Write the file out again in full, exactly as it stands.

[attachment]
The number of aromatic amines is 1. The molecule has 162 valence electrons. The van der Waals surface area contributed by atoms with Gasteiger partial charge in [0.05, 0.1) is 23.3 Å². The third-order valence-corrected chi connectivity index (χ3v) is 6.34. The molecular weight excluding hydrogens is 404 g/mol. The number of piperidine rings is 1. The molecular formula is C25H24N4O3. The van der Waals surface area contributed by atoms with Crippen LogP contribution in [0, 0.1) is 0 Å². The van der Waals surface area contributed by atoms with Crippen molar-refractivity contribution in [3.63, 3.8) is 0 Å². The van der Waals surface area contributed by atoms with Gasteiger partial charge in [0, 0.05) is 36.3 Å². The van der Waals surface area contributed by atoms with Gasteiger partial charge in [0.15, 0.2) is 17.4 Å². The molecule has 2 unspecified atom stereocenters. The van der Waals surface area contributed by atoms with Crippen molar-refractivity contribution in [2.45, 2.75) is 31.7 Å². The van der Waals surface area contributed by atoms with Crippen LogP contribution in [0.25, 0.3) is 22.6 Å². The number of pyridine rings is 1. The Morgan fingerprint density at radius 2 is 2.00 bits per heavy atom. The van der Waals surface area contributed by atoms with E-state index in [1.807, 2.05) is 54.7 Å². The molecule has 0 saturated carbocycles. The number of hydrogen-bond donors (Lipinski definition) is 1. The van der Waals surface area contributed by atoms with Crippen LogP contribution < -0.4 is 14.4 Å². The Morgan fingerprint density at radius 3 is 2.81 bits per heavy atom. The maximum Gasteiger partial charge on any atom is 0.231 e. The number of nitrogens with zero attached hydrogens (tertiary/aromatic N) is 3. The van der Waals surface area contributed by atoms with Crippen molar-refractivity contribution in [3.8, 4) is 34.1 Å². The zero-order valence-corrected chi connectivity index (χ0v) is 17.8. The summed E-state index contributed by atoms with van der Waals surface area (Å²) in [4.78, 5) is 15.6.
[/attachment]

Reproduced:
The number of aromatic amines is 1. The molecule has 162 valence electrons. The van der Waals surface area contributed by atoms with Gasteiger partial charge in [0.05, 0.1) is 23.3 Å². The third-order valence-corrected chi connectivity index (χ3v) is 6.34. The molecular weight excluding hydrogens is 404 g/mol. The number of piperidine rings is 1. The molecular formula is C25H24N4O3. The van der Waals surface area contributed by atoms with Crippen LogP contribution in [0, 0.1) is 0 Å². The van der Waals surface area contributed by atoms with Crippen molar-refractivity contribution in [3.63, 3.8) is 0 Å². The van der Waals surface area contributed by atoms with Gasteiger partial charge in [0, 0.05) is 36.3 Å². The van der Waals surface area contributed by atoms with Gasteiger partial charge in [0.15, 0.2) is 17.4 Å². The molecule has 2 unspecified atom stereocenters. The van der Waals surface area contributed by atoms with Crippen molar-refractivity contribution in [2.45, 2.75) is 31.7 Å². The van der Waals surface area contributed by atoms with Crippen LogP contribution in [0.25, 0.3) is 22.6 Å². The number of pyridine rings is 1. The Morgan fingerprint density at radius 2 is 2.00 bits per heavy atom. The van der Waals surface area contributed by atoms with E-state index in [1.807, 2.05) is 54.7 Å². The molecule has 0 saturated carbocycles. The number of hydrogen-bond donors (Lipinski definition) is 1. The van der Waals surface area contributed by atoms with Crippen LogP contribution < -0.4 is 14.4 Å². The Morgan fingerprint density at radius 3 is 2.81 bits per heavy atom. The maximum Gasteiger partial charge on any atom is 0.231 e. The number of nitrogens with zero attached hydrogens (tertiary/aromatic N) is 3. The van der Waals surface area contributed by atoms with Crippen molar-refractivity contribution in [3.8, 4) is 34.1 Å². The zero-order valence-corrected chi connectivity index (χ0v) is 17.8. The summed E-state index contributed by atoms with van der Waals surface area (Å²) in [4.78, 5) is 15.6.